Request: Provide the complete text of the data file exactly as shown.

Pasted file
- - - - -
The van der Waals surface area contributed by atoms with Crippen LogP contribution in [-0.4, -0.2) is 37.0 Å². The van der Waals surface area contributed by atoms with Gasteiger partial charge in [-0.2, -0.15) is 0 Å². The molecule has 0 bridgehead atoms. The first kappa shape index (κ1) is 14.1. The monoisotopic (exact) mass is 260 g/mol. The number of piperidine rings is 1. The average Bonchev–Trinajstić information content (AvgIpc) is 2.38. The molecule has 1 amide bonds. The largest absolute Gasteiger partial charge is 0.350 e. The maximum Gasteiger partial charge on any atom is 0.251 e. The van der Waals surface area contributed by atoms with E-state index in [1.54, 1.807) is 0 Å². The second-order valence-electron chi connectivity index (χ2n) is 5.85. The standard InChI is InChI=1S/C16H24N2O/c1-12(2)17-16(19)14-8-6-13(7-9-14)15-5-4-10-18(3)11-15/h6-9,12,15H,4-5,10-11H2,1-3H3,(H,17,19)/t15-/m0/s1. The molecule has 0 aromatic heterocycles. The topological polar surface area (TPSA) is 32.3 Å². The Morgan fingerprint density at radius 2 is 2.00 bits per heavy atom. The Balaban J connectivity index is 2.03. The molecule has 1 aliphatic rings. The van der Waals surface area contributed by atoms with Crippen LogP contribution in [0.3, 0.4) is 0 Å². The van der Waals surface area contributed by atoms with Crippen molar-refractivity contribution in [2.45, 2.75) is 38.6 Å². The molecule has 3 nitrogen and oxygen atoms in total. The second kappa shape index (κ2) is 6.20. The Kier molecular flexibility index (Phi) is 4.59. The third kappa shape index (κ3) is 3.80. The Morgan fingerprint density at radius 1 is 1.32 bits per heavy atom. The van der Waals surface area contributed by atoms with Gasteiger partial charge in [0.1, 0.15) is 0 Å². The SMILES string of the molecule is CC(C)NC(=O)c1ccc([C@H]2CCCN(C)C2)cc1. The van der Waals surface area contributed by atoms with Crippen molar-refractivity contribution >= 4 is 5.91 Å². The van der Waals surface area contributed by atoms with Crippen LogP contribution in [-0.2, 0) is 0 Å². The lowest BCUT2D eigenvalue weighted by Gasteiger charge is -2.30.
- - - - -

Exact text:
The van der Waals surface area contributed by atoms with Crippen LogP contribution in [-0.4, -0.2) is 37.0 Å². The van der Waals surface area contributed by atoms with Gasteiger partial charge in [-0.2, -0.15) is 0 Å². The molecule has 0 bridgehead atoms. The first kappa shape index (κ1) is 14.1. The monoisotopic (exact) mass is 260 g/mol. The number of piperidine rings is 1. The average Bonchev–Trinajstić information content (AvgIpc) is 2.38. The molecule has 1 amide bonds. The largest absolute Gasteiger partial charge is 0.350 e. The maximum Gasteiger partial charge on any atom is 0.251 e. The van der Waals surface area contributed by atoms with E-state index in [1.54, 1.807) is 0 Å². The second-order valence-electron chi connectivity index (χ2n) is 5.85. The standard InChI is InChI=1S/C16H24N2O/c1-12(2)17-16(19)14-8-6-13(7-9-14)15-5-4-10-18(3)11-15/h6-9,12,15H,4-5,10-11H2,1-3H3,(H,17,19)/t15-/m0/s1. The molecule has 0 aromatic heterocycles. The topological polar surface area (TPSA) is 32.3 Å². The Morgan fingerprint density at radius 2 is 2.00 bits per heavy atom. The Balaban J connectivity index is 2.03. The molecule has 1 aliphatic rings. The van der Waals surface area contributed by atoms with Crippen LogP contribution in [0.3, 0.4) is 0 Å². The van der Waals surface area contributed by atoms with Crippen molar-refractivity contribution in [2.45, 2.75) is 38.6 Å². The molecule has 3 nitrogen and oxygen atoms in total. The second kappa shape index (κ2) is 6.20. The Kier molecular flexibility index (Phi) is 4.59. The third kappa shape index (κ3) is 3.80. The Morgan fingerprint density at radius 1 is 1.32 bits per heavy atom. The van der Waals surface area contributed by atoms with Gasteiger partial charge in [0.1, 0.15) is 0 Å². The SMILES string of the molecule is CC(C)NC(=O)c1ccc([C@H]2CCCN(C)C2)cc1. The van der Waals surface area contributed by atoms with Crippen molar-refractivity contribution >= 4 is 5.91 Å². The van der Waals surface area contributed by atoms with Crippen LogP contribution in [-0.2, 0) is 0 Å². The lowest BCUT2D eigenvalue weighted by Gasteiger charge is -2.30.